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About hengeraven

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  • Birthday 12/02/1981

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  1. Big apologies Suzanna. When I left Dark Corner, they discontinued the Green Villain. There was a very limited amount of distribution, and I doubt there would be much left in circulation. Not sure why they haven't updated the website. -John
  2. Thanks Grim! I head out on the 18th. Starting on the 25th. I've definitely caught the absinthe bug, so keep an eye out! Let's snag a beer at the ACDA in Denver, Grim.
  3. The GV is under limited distribution at the moment. Most of the distributed stock goes to DC. Each batch is a limited run of about 120 bottles-- most of it sells in store each month. I'll be in Columbia next Wednesday for a whiskey event at the new Bourbon restaurant. I could probably bring a bottle with me if you are in the area.
  4. Sweet. I'll dig through those links. Been particularly curious to compare the growth of US absinthe producers vs EU.
  5. I was wondering if there was a master list outlining the absinthes produced by country.
  6. Grats!! Gotta get that creme de violette out to SC. It's pretty killer.
  7. It hadn't ever occurred to me to document batch and bottle number on the absinthe, but that's a good idea. We will be retooling the label in the next month or so, and I'll add that as a talking point when I meet with the owner. I'll give you a heads up when batch 7 is ready-- there's a few things I'm still tweaking.
  8. You missed out, Trinity! Thursday was a great deal of fun, even though I arrived a little late. Tirador is a great host who not only produces some very interesting spirits (his creme de violet was my personal favorite) but he also has a very open door. This is something that I feel is often lacking in the micro distilling industry in the SE. The time I spent with Tirador and Grim was inspiring! While I agree that some competitions seem to suspiciously favor their sponsors, I don't think this is indicative of a rigged system universally. It's true that there's not a lot of people who have enough exposure to some spirits to qualify as an expert judge in certain categories, but that shouldn't be an immediate discount of their service to the industry. The micro-spirits industry is still very young, and rapidly growing. This growth builds demand for more comprehensive training in senory analysis specific to spirits. Sommeliers have long been established and once had to master the three major categories: wine, beer, and spirits. With the explosive growth of the micro-brewing industry, cicerones emerged with rigorous creditials backing their knowledge. It won't be long until we have a broader base of educated and experienced judges which we can look to for more objective criticism. That said, I'm very interested to see what happens when the ADI expands its panels to include Absinthe and how it breaks down her various styles into categories.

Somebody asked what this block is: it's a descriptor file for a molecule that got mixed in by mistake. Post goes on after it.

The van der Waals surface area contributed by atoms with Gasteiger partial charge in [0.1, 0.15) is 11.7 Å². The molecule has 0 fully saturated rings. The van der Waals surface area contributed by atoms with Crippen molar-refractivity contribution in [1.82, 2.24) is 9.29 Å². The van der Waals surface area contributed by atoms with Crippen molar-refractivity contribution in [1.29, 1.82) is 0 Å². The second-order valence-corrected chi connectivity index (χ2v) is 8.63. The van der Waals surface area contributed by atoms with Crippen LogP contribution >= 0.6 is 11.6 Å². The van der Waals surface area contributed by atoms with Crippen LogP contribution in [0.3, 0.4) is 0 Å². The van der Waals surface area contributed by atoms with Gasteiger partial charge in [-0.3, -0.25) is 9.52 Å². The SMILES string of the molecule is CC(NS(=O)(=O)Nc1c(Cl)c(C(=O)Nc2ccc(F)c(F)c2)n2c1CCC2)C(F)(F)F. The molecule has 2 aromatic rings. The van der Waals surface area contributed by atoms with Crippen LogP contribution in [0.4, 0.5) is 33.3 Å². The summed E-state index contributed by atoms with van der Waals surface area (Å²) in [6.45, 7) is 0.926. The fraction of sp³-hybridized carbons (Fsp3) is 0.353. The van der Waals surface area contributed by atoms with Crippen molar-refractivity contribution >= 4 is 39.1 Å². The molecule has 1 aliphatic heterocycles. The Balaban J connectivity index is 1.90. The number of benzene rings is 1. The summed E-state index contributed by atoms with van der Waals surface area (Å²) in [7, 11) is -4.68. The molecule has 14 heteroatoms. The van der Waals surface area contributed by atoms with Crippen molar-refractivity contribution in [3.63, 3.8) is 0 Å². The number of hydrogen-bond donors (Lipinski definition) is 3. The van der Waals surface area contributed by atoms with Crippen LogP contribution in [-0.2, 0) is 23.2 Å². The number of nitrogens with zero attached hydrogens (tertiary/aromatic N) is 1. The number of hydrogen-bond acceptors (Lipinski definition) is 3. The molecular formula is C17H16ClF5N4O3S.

9. I'm a little confused by the barrel designation: virgin bourbon barrel. Does this mean that the barrel was meant to be used for bourbon but instead was used for the absinthe? Or does this mean that the barrel was seasoned with bourbon but has not held any other spirit? If such is the case, then isn't it improper to refer to it as "virgin" unless, somehow, the barrel can regain its virginity?